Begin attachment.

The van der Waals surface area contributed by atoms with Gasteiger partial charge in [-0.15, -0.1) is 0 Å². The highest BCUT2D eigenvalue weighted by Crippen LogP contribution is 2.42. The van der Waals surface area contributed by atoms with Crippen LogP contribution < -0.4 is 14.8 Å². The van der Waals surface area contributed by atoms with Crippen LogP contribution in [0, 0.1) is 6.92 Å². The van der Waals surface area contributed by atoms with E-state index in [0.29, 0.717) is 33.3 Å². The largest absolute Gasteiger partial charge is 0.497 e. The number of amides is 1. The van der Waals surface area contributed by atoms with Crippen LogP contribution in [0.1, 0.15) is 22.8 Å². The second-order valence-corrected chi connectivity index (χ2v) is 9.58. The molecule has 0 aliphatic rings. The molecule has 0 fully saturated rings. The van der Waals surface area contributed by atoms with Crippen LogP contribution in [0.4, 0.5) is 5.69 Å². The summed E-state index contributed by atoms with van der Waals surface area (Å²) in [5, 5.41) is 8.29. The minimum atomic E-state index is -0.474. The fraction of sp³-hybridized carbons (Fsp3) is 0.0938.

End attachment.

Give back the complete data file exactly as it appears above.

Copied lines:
The van der Waals surface area contributed by atoms with Gasteiger partial charge in [-0.15, -0.1) is 0 Å². The highest BCUT2D eigenvalue weighted by Crippen LogP contribution is 2.42. The van der Waals surface area contributed by atoms with Crippen LogP contribution < -0.4 is 14.8 Å². The van der Waals surface area contributed by atoms with Crippen LogP contribution in [0, 0.1) is 6.92 Å². The van der Waals surface area contributed by atoms with E-state index in [0.29, 0.717) is 33.3 Å². The largest absolute Gasteiger partial charge is 0.497 e. The number of amides is 1. The van der Waals surface area contributed by atoms with Crippen LogP contribution in [0.1, 0.15) is 22.8 Å². The second-order valence-corrected chi connectivity index (χ2v) is 9.58. The molecule has 0 aliphatic rings. The molecule has 0 fully saturated rings. The van der Waals surface area contributed by atoms with Crippen LogP contribution in [0.4, 0.5) is 5.69 Å². The summed E-state index contributed by atoms with van der Waals surface area (Å²) in [5, 5.41) is 8.29. The minimum atomic E-state index is -0.474. The fraction of sp³-hybridized carbons (Fsp3) is 0.0938.